9 2003] CABLE COMPETITION 253 tency, 29 the FCC made a critical mistake by deeming effective competition to exist where a subscriber could receive three over-theair stations. 30 The net effect was essentially to abolish rate regulation. Second, incumbent cable franchises were granted a renewal expectancy. 31 In essence, the weight of the federal government was brought to bear to ensure that cable companies would be allowed to maintain their franchise a franchise granted over public property. One cannot avoid wondering whether a statute that entrenches incumbents is really one that promotes a free market. Third, the 1984 Act attempted to provide channels to commercial programmers on a leased basis. The problem here was in implementation: since no standards were provided, the mandate proved irrelevent. 32 In parallel, courts invalidated the 1972 must-carry rules 33 requiring cable operators to carry local TV signals in each system s market, citing First Amendment concerns. 34 What unfolded after the 1984 Act is a case study in the dangers of improper regulatory oversight Act Subsequent to the 1984 Cable Act, there were a host of complaints regarding poor service and abuse of market power. In findings that serve as a preamble to the Cable Television Consumer Protection and Competition Act of 1992, 35 Congress made a number of rather disturbing 36 findings regarding what had happened to the cable market since the mid-eighties. Some of the most startling included: 29. See infra note See Implementation of the Provisions of the Cable Communications Policy Act of 1984, eport and Order, 58..2d 1, 2526 (1985). Note that even today some sophisticated scholars believe in the power of broadcast television to impose market discipline. See, e.g., Christopher S. Yoo, Vertical Integration and Media egulation in the New Economy, 19 YALE J. ON EG. 171, 227 (2002) ( [T]he presence of even a single conventional television broadcaster may be sufficient to provide some downward price pressure on cable operators. ). 31. See Cable Communications Policy Act of 1984, 47 U.S.C. 547(c) (d) (1984). 32. See id. at 543(d), (f). 33. See infra notes See, e.g., Century Communications v. Fed. Communications Comm n, 835 F.2d 292 (D.C. Cir. 1987), clarified, 837 F.2d 517 (D.C. Cir. 1987); see also Quincy Cable TV, Inc. v. Fed. Communications Comm n, 768 F.2d 1434 (D.C. Cir. 1985) (concluding that must-carry regulations are impermissible). 35. Pub. L. No , 106 Stat (1992) (codified as amended in 47 U.S.C (2000)). 36. Disturbing, that is, to consumers and society at large. Interestingly enough, while it may appear that the cable companies have benefited from this state of affairs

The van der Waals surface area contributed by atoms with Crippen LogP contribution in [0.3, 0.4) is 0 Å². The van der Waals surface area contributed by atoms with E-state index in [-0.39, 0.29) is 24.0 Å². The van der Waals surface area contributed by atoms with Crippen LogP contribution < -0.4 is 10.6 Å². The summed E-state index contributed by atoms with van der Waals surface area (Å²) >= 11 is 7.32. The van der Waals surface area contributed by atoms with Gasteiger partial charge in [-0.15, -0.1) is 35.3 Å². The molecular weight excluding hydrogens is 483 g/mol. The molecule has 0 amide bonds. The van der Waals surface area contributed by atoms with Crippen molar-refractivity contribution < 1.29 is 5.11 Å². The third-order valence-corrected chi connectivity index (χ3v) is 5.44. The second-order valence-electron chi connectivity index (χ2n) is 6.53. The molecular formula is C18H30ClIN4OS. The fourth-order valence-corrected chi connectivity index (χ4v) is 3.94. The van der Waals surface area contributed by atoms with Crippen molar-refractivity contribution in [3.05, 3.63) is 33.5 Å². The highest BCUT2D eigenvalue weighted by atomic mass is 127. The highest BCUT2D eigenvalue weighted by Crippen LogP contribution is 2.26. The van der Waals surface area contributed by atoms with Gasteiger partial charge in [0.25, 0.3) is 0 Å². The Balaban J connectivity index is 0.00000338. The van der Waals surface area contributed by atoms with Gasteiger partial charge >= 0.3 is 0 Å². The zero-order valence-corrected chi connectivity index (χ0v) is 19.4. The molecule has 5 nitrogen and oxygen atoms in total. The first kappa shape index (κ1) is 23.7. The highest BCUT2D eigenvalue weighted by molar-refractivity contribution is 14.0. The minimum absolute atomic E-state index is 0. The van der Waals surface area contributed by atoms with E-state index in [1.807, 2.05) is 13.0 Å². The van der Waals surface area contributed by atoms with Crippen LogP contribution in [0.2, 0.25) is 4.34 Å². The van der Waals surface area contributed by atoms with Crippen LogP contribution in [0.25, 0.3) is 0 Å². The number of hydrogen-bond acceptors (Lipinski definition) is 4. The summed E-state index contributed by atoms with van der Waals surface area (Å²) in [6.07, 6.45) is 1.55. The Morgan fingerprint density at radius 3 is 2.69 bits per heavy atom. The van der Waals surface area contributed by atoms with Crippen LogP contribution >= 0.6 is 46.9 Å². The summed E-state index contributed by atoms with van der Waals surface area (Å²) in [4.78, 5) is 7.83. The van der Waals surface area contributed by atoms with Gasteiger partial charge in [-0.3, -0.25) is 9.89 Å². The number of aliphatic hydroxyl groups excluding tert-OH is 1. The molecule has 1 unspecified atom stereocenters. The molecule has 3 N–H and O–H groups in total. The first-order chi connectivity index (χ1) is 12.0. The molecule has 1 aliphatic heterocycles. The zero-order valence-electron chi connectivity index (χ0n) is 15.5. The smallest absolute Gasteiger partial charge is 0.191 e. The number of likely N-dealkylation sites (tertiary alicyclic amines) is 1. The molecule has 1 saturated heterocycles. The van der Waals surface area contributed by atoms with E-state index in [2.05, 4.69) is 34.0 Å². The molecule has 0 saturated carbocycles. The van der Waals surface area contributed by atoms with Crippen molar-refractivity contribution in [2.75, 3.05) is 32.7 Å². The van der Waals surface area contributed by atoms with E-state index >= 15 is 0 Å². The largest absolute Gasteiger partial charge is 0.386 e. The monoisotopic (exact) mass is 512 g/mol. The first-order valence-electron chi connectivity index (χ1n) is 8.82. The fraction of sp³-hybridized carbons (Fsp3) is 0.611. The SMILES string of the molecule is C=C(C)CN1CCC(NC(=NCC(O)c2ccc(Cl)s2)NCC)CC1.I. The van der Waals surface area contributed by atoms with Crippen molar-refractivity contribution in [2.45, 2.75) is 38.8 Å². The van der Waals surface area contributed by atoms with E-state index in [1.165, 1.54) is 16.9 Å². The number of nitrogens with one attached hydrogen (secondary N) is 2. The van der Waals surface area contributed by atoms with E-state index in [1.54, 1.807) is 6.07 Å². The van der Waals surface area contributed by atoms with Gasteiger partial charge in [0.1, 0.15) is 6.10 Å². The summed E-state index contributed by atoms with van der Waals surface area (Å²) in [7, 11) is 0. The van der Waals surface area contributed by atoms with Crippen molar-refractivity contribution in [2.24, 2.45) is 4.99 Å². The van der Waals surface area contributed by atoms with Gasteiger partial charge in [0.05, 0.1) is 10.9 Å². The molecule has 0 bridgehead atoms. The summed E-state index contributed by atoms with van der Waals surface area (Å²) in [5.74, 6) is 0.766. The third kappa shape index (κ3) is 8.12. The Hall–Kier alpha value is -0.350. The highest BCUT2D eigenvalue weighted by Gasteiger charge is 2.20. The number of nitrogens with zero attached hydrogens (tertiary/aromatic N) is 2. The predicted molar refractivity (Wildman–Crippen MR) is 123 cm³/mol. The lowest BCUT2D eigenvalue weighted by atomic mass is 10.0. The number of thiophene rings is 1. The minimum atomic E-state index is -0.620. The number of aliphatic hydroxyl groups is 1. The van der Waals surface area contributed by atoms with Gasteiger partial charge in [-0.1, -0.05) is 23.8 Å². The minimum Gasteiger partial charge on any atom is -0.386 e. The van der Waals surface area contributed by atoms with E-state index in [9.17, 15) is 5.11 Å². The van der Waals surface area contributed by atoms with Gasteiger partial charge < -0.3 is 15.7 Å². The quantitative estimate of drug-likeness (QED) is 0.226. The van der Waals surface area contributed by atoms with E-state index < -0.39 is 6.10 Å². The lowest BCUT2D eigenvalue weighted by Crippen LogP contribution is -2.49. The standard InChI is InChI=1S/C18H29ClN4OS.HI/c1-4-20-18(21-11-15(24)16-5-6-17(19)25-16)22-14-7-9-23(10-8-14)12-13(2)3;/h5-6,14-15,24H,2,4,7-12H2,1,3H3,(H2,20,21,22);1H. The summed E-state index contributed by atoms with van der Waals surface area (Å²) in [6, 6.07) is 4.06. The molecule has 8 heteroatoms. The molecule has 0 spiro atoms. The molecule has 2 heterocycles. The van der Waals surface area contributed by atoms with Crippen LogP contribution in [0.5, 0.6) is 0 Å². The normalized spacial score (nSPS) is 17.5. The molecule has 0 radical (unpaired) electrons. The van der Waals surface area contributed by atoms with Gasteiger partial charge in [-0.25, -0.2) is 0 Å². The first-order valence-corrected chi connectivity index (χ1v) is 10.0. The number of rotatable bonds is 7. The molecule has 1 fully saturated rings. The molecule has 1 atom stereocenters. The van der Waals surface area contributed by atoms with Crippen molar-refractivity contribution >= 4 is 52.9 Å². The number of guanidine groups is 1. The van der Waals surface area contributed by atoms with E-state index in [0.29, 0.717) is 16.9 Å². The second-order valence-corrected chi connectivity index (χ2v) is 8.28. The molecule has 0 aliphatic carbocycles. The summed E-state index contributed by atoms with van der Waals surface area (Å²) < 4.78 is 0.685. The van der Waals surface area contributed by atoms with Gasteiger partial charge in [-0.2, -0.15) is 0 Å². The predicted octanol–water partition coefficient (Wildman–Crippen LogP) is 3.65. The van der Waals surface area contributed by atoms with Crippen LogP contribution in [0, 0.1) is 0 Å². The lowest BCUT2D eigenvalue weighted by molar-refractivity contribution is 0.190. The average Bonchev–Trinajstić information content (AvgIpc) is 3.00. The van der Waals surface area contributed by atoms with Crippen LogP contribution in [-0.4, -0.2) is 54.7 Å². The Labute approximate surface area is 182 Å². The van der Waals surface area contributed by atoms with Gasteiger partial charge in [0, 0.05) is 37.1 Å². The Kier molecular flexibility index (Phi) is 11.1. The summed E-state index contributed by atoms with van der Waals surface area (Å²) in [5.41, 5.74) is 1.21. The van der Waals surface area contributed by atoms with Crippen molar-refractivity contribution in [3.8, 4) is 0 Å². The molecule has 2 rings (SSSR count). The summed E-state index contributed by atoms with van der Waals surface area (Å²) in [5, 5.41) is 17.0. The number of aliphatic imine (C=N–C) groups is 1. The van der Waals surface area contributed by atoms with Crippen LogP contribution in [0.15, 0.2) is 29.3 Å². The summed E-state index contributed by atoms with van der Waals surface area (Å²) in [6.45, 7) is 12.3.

10 254 LEGISLATION AND PUBLIC POLICY [Vol. 6:245 The average monthly cable rate has increased almost 3 times as much as the Consumer Price Index since rate deregulation. 37 [A] cable system faces no local competition. The result is undue market power for the cable operator as compared to that of consumers and video programmers. 38 The cable industry has become highly concentrated. The potential effects of such concentration are barriers to entry for new programmers and a reduction in the number of media voices available to consumers. 39 Vertically integrated program suppliers have the incentive and ability to favor their affiliated cable operators over nonaffiliated cable operators and programming distributors using other technologies. 40 The 1992 Act re-regulated the cable industry along a variety of dimensions. To begin with, it imposed rate regulations. 41 It also placed limitations on the cable operator s ability to block content by mandating cable systems carry local broadcast signals (must-carry), 42 noncommercial stations, 43 and leased-access channels. 44 It also placed limits on horizontal and vertical concentration. 45 Importantly, the 1992 Cable Act added program access provisions, 46 which attempt to foster competition and diversity in video (see infra notes ), their financial reality is more complex (see infra notes ). 37. Cable Television Consumer Protection and Competition Act of 1992, Pub. L. No , 2(a)(1) (1992) (codified as 47 U.S.C. 521 (1992)). 38. Id. 2(a)(2). 39. Id. 2(a)(4). 40. Id. 2(a)(5). 41. See id See id See id. 5. Noncommercial stations include public access, educational and government channels (PEG). 44. See id See id See id. 19. The program access provision was designed to sunset on October 5, 2002 unless the FCC finds that it continues to be necessary to preserve and protect competition and diversity in the distribution of video programming. 47 U.S.C. 548(c)(5). In June 2002 the FCC extended these program exclusivity rules for five years, commenting on how competition has not developed as anticipated when the 1992 Act was adopted. See Press elease, Federal Communications Commission, FCC Extends Program Exclusivity ules (June 13, 2002) at lines.html (on file with the New York University Journal of Legislation and Public Policy). ( [W]ithout the prohibition on exclusivity, programmers that are affiliated with cable operators would have the incentive and ability to favor their cable affiliates over other cable operators and other competitive MVPDs [multichannel video pro-